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Neck Pain

Neck Pain

Neck pain is a common symptom among adults. This often is the result of poor posture. Leaning on your computer for long hours or hunching over a workbench can cause neck pain. People with osteoarthritis can also feel neck pain due to their condition.

Neck pain rarely signifies a serious problem, and home remedies and physiotherapy work in many cases to resolve your neck pain. However, if you are experiencing neck pain with numbness, loss of strength in the arms or hands, or pain that shoots down from your shoulder to your arm, you should see a medical professional for clinical intervention. 

Brief Anatomy of the Neck

The neck and back are made up of small bones called vertebrae. These bones are stacked one upon the other to make up the spinal column. 

The spinal column supports your head and protects the spinal cord. This structure links the network of nerves throughout the body. This network passes signals such as pain to the brain.

The neck has the top seven bones of the spinal column, and these are termed cervical vertebrae. The joints that link these joints are called facet joints. These joints are the reason that allows you to rotate your head in any direction.

Between these bones are discs or cartilage. Even a slight dislocation of these discs can cause a slipped disc, a painful spine condition.


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Constant neck discomfort can make your life difficult. Ongoing neck pain can affect your daily life routine, like comfortable sleep, productive workability, as well as spending excellent time with close ones.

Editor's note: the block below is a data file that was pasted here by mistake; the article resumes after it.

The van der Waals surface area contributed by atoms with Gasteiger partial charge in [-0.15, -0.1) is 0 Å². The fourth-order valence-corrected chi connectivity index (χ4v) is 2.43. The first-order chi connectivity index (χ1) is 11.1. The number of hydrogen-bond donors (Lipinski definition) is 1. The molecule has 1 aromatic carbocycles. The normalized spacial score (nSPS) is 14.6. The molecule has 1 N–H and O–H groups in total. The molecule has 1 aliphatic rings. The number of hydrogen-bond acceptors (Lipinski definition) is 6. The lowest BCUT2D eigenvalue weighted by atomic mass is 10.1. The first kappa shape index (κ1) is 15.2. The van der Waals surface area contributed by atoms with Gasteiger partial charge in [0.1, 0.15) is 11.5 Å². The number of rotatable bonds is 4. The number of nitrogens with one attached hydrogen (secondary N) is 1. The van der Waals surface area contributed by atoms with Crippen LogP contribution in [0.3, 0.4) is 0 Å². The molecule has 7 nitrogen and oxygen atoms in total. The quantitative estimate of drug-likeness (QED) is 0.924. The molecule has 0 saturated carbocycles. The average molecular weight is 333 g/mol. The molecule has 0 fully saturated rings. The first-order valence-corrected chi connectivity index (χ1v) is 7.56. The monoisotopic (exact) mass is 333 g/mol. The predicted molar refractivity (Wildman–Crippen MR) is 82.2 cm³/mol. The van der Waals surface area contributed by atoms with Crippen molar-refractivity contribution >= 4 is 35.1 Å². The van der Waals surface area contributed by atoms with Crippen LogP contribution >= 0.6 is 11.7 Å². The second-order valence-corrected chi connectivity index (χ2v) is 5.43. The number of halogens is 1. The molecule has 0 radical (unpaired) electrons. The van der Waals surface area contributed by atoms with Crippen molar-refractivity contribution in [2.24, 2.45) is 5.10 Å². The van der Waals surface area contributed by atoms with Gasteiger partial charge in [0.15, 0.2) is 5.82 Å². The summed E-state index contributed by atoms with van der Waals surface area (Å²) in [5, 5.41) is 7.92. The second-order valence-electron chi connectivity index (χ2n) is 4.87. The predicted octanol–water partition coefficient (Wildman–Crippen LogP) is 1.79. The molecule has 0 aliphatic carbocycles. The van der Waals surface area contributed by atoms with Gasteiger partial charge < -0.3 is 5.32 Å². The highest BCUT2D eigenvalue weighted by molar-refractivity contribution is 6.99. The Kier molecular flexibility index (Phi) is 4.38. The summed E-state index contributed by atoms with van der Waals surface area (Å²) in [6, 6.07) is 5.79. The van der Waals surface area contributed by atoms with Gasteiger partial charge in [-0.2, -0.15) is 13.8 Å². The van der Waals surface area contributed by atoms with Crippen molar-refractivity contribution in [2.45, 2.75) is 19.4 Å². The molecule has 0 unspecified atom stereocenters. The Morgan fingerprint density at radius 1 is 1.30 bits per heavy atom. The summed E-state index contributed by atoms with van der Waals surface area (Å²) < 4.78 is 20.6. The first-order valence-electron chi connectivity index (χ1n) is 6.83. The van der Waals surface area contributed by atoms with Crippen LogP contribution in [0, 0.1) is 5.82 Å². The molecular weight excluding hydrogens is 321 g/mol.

Don’t stay in one position, check your eye prescriptions in a specific interval, and know your limits while moving your neck and shoulder. If you feel light neck pain, consult a physical therapist shortly to prevent further damage.

Regular poor postures place the head on the neck muscles with unequal weight distribution causing nagging neck pain. Constantly dropping your head forward to check your mobile device can result in neck pain.

Common Causes Behind Neck Pain

The neck is a vulnerable area that can suffer from various injuries and conditions, causing pain and limiting movement. Some common causes of neck pain include muscle strains, worn joints, nerve compression, injuries, and certain diseases.

Muscle strains can result from overuse or even minor activities like reading in bed, while worn joints can develop with age, leading to bone spurs that affect joint motion and cause discomfort.

Nerve compression can occur due to herniated disks or bone spurs in the neck’s vertebrae, while injuries like whiplash can result from rear-end car accidents, straining the soft tissues in the neck.

Finally, certain diseases such as rheumatoid arthritis, meningitis, or cancer may also cause neck pain. Taking care of your neck is essential to avoid these issues, especially if you spend much time hunched over a computer or phone.

How to Prevent Neck Pain

The leading cause of neck pain is often linked to poor posture and age-related wear and tear. To avoid neck pain, it’s important to maintain good posture by keeping your head centered over your spine.

Simple adjustments to your daily routine can help reduce the risk of neck pain. For example, when using electronic devices, hold them straight out in front of you rather than looking down, which can strain your neck.

Additionally, if you sit for long periods, take frequent breaks, move around, and stretch your neck and shoulders. Adjust your desk, chair, and computer to ensure the monitor is at eye level and your knees are slightly lower than your hips. If you smoke, quitting smoking can also reduce your risk of developing neck pain.

Avoid carrying heavy bags over your shoulder, as the weight can strain your neck. When sleeping, ensure your head and neck are aligned with your body.
Try sleeping on your back with thighs resting high on pillows to flatten your spinal muscles. Finally, staying active and increasing your activity level are crucial if you don’t move much to prevent neck pain.

Diagnosis of Neck Pain